Where should I keep this medicine?

  • Keep this medicine in a cupboard, away from heat and direct sunlight.
    You may need to keep liquid medicine in the fridge – check the instructions on the bottle. Make sure the medicine does not freeze.
  • Make sure that children cannot see or reach the medicine.
  • Keep the medicine in the container it came in.

Who to contact for more information

Your child’s doctor, pharmacist or nurse will be able to give you more information about amoxicillin and about other medicines used to treat infections.


You can also get useful information from:


Publication Date

7/3/2014

Copyright Disclaimer

Version 2.1, January 2014 (October 2014). © NPPG, RCPCH and WellChild 2011, all rights reserved. Reviewed by: January 2017.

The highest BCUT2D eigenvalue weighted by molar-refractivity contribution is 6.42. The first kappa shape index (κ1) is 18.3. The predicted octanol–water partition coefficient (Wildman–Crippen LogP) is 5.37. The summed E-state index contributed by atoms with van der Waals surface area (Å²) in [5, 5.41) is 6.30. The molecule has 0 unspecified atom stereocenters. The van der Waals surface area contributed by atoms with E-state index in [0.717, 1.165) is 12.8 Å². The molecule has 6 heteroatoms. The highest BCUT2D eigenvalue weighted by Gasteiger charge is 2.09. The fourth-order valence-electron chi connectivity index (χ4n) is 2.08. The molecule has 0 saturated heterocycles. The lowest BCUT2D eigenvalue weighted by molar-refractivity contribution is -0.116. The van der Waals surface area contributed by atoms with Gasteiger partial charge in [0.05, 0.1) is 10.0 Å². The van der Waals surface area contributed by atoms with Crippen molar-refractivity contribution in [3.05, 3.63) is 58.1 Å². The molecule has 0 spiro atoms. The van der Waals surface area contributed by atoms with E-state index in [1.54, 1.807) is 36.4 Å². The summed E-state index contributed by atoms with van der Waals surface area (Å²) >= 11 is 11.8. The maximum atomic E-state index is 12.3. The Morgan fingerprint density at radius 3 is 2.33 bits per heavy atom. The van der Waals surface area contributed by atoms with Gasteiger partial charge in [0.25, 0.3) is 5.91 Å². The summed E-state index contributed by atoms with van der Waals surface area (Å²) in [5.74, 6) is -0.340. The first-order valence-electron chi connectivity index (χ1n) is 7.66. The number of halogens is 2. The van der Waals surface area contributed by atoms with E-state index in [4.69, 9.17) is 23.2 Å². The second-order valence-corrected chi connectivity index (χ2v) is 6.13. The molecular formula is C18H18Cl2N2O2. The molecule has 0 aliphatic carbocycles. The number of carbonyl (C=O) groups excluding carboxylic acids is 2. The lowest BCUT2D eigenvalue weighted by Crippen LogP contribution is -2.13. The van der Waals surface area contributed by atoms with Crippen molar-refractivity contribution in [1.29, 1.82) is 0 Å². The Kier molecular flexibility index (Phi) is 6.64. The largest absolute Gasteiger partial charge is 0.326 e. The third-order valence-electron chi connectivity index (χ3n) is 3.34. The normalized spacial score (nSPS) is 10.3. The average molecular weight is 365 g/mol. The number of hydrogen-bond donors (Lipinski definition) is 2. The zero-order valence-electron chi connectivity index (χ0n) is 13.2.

The primary source for the information in this leaflet is the British National Formulary for Children. For details on any other sources used for this leaflet, please contact us through our website, www.medicinesforchildren.org.uk
We take great care to make sure that the information in this leaflet is correct and up-to-date. However, medicines can be used in different ways for different patients. It is important that you ask the advice of your doctor or pharmacist if you are not sure about something. This leaflet is about the use of these medicines in the UK, and may not apply to other countries. The Royal College of Paediatrics and Child Health (RCPCH), the Neonatal and Paediatric Pharmacists Group (NPPG), WellChild and the contributors and editors cannot be held responsible for the accuracy of information, omissions of information, or any actions that may be taken as a consequence of reading this leaflet.